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The Scrivener: Wonder, Love And Wallets

Brian Barratt tells the delectable tale of a day when, confronted on the footpath by a statue of Jesus with a bleeding heart, he and a friend were lured into a shop – there to encounter the statue of a goat, immitation Art Deco young ladies (in yellow plaster), and a “world class sculptor’’.

From the car, I saw a statue of Jesus with a bleeding heart, on the footpath outside a shop. Well, it was difficult not to see it. Such statues are kitschy enough when they are in churches. They are grotesque when standing on busy pavements.

Walking with a friend towards the same shop, after a visit to the theatre, we saw a gaudy statue of the Virgin Mary, complete with a gilt metal hoop over her head. Next to it was an equally gaudy Red Indian brave. Verily, this pavement and this shop, in a busy suburb, were a meeting place of cultures.

'Let's go in,' my companion said. 'Who knows what else we'll find inside?'

'I like that sculpture there,' I mused, eyeing a black-painted plaster statue of a woman with a child on her shoulder. 'It reminds me of Africa.'

'How about this!' she declared, deep inside the shop. 'Whoever would need a statue of a goat?' There it was, lifesize and resplendent in realistic colours. A plaster goat, relaxed as if in a field of luscious grass.

The wonders increased as we ventured further in.

Perhaps 'ventured' is the wrong word. Rather, we felt our way between rows of quasi-antique sideboards, pseudo-Chippendale chairs, dust-covered timber mantel-shelves, imitation Art Deco young ladies (in yellow plaster), and Heaven knows what else.

'Can I help you?' asked an obliging voice from the depths of the jumble. He emerged, eyeing us with dysfunctional x-ray vision that mistakenly detected bulging wallets.

'Do you like the Aboriginal woman?' he asked me.

'Well, actually, I thought she was African.'

There was a crunch of broken glass beneath my shoes. In the claustrophobic aisle, I had stepped into the remains of a pseudo-Gothic stained-glass window, that had long since slipped away from its companions and decorated the floor. As I was obviously not the first person to crush it further into fragments, nobody took any notice.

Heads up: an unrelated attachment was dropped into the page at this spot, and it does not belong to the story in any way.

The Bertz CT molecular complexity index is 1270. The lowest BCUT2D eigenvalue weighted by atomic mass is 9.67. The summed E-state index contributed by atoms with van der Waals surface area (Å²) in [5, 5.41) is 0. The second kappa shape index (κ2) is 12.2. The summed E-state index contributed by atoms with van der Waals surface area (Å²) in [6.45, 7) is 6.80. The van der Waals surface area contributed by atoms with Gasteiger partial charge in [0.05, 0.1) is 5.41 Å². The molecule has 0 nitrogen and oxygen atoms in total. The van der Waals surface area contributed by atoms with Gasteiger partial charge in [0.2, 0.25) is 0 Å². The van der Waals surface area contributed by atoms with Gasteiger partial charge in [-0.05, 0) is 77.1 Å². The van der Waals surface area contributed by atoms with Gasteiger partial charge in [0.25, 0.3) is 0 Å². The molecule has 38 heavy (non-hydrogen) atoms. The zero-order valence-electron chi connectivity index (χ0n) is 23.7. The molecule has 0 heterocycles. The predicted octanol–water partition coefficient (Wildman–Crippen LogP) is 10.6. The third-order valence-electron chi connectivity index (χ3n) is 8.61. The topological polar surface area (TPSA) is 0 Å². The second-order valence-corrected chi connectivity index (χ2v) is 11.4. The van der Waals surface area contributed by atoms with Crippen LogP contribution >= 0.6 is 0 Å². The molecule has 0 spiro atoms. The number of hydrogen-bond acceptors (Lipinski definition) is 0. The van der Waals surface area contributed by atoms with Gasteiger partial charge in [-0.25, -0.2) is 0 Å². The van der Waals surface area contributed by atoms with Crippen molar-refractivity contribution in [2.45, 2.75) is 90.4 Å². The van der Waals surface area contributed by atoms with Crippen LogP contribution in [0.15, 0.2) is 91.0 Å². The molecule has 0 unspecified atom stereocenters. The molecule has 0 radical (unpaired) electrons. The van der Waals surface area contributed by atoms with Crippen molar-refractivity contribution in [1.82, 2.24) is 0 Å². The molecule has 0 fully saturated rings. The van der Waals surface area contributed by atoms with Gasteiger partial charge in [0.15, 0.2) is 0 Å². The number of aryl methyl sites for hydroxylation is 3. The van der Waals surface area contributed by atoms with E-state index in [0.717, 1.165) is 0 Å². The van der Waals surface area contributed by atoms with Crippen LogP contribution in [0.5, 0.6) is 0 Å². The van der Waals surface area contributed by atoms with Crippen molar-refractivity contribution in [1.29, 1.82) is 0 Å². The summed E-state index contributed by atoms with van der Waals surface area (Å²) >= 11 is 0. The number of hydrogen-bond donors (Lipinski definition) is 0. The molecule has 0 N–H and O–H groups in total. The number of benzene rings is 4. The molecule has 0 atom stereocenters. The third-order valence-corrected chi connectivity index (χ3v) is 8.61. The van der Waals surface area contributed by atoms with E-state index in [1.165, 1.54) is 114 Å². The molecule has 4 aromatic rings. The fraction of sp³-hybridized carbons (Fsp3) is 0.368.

'We have a world-class sculptor,' he assured us, still calculating how much we were going to spend. 'He copies originals, we make a cast, and produce these.' He waved airily at various copies. The most convincing was an imitation marble plinth, made from a mould of a gilt-painted wooden plinth. The original, he told us, was worth thousands. The copies were on sale for a mere $800. We nodded, emulating approval and arty enthusiasm.

'He's world-class,' continued the entrepreneur. 'Would you like to see his Aboriginal boy?' We agreed, and were taken on a tour of the bowels of the building and out into the back yard. On the way, we were greeted by the original of the yellow Art Deco young lady, poised on a sheet of newspaper atop an old kitchen table that was, no doubt, priceless. She was surrounded by books on art, paperweights of dubious quality, plaster-cast moulds, half a dressing-table mirror, and several fluted unattractive vases. But beauty is in the eye of the proverbial beholder, is it not?

We were conducted into the cluttered yard, and saw, in all their glory, two copies of a statue of the Aboriginal boy. He stood, extremely pot-bellied, with a smaller child on his back. Both were naked, except for tiny loin cloths. The whole thing was well balanced, with the protruding pot belly counteracting the infant on this shoulders.

'He looks like an advanced case of beri-beri,' whispered my companion, the enterprising entrepreneur being out of earshot, waiting for us to meet his world-class sculptor.

'I don't know about that,' I whispered back, `but what would Aboriginal people think of it?'

Our host proudly waved us into a workshop at the back of the yard. There were two world-class craftsmen busily working; late on a Saturday night, too. One was rubbing down Boy Number Three, while the other was putting the finishing touches to an elaborate piece of furniture that may, or may not, have had its origins in the house of some country gentles.
'He used to be a professor in Japan,' we were told. 'He's world class. He can do anything.' And then, in case we were lost in wonder, love and praise, he added, 'The Aboriginal boy is $950'. We clamped our hands over our non-existent bulging wallets.

As we felt our way back through the array of Fine Art, to the front of the shop, he continued giving us the life-story of his world-class sculptor. We nodded, and showed continuing interest, and made our first attempt to get back onto the pavement.

'Does he also do the Blessed Bleeding Hearts of Jesus?' I enquired.

I think the man was insulted by this question. He became somewhat defensive. We were given a full and detailed account of which churches they came from, how long they had been there, how he had obtained them, and how much they were worth. There was definitely nothing quasi or pseudo about the brilliantly painted, gilt-laden Jesuses and Marys.

On the way out of the door, I nearly tripped on a sudden downward step near the base of a marble plinth, and breathed a silent sigh of relief as I stepped gingerly back and avoided an invoice for $800 for damage.

'It was as good as the theatre, wasn't it?' said my companion when we were out of reach, on the busy footpath.

'It was another world. Aren't you glad we didn't have our wallets with us? He would have prised them from us and emptied them. But, who knows, we might have finished up with a masterpiece.'

'One of only three hundred copies, by a world-class sculptor who was once a professor in a Japanese university, of course' she added.

© Copyright 2005 Brian Barratt


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